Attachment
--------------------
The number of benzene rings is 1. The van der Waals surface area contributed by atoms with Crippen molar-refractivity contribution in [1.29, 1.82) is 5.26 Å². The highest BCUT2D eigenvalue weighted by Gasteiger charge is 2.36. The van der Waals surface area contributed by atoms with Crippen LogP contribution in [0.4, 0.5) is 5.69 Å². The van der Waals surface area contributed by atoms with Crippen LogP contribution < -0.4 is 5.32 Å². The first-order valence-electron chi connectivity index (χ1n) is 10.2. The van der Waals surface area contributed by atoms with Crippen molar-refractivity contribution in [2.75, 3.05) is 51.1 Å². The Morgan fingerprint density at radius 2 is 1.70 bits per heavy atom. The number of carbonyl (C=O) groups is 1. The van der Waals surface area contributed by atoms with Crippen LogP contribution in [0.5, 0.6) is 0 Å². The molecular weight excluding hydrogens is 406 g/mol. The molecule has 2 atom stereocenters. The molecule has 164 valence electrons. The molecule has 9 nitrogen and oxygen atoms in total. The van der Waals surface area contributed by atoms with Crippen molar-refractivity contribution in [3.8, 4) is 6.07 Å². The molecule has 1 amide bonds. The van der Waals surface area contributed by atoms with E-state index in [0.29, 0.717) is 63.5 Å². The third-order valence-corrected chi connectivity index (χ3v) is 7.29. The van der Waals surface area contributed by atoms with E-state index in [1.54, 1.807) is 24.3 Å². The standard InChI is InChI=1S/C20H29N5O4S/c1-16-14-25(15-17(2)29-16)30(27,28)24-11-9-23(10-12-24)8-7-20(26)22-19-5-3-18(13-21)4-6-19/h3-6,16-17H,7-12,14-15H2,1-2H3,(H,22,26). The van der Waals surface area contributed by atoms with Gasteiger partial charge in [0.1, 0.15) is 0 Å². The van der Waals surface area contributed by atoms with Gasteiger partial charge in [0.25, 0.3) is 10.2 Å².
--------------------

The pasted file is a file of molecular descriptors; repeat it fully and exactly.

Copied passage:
The number of benzene rings is 1. The van der Waals surface area contributed by atoms with Crippen molar-refractivity contribution in [1.29, 1.82) is 5.26 Å². The highest BCUT2D eigenvalue weighted by Gasteiger charge is 2.36. The van der Waals surface area contributed by atoms with Crippen LogP contribution in [0.4, 0.5) is 5.69 Å². The van der Waals surface area contributed by atoms with Crippen LogP contribution < -0.4 is 5.32 Å². The first-order valence-electron chi connectivity index (χ1n) is 10.2. The van der Waals surface area contributed by atoms with Crippen molar-refractivity contribution in [2.75, 3.05) is 51.1 Å². The Morgan fingerprint density at radius 2 is 1.70 bits per heavy atom. The number of carbonyl (C=O) groups is 1. The van der Waals surface area contributed by atoms with Crippen LogP contribution in [0.5, 0.6) is 0 Å². The molecular weight excluding hydrogens is 406 g/mol. The molecule has 2 atom stereocenters. The molecule has 164 valence electrons. The molecule has 9 nitrogen and oxygen atoms in total. The van der Waals surface area contributed by atoms with Crippen molar-refractivity contribution in [3.8, 4) is 6.07 Å². The molecule has 1 amide bonds. The van der Waals surface area contributed by atoms with E-state index in [0.29, 0.717) is 63.5 Å². The third-order valence-corrected chi connectivity index (χ3v) is 7.29. The van der Waals surface area contributed by atoms with E-state index in [1.54, 1.807) is 24.3 Å². The standard InChI is InChI=1S/C20H29N5O4S/c1-16-14-25(15-17(2)29-16)30(27,28)24-11-9-23(10-12-24)8-7-20(26)22-19-5-3-18(13-21)4-6-19/h3-6,16-17H,7-12,14-15H2,1-2H3,(H,22,26). The van der Waals surface area contributed by atoms with Gasteiger partial charge in [0.1, 0.15) is 0 Å². The van der Waals surface area contributed by atoms with Gasteiger partial charge in [0.25, 0.3) is 10.2 Å².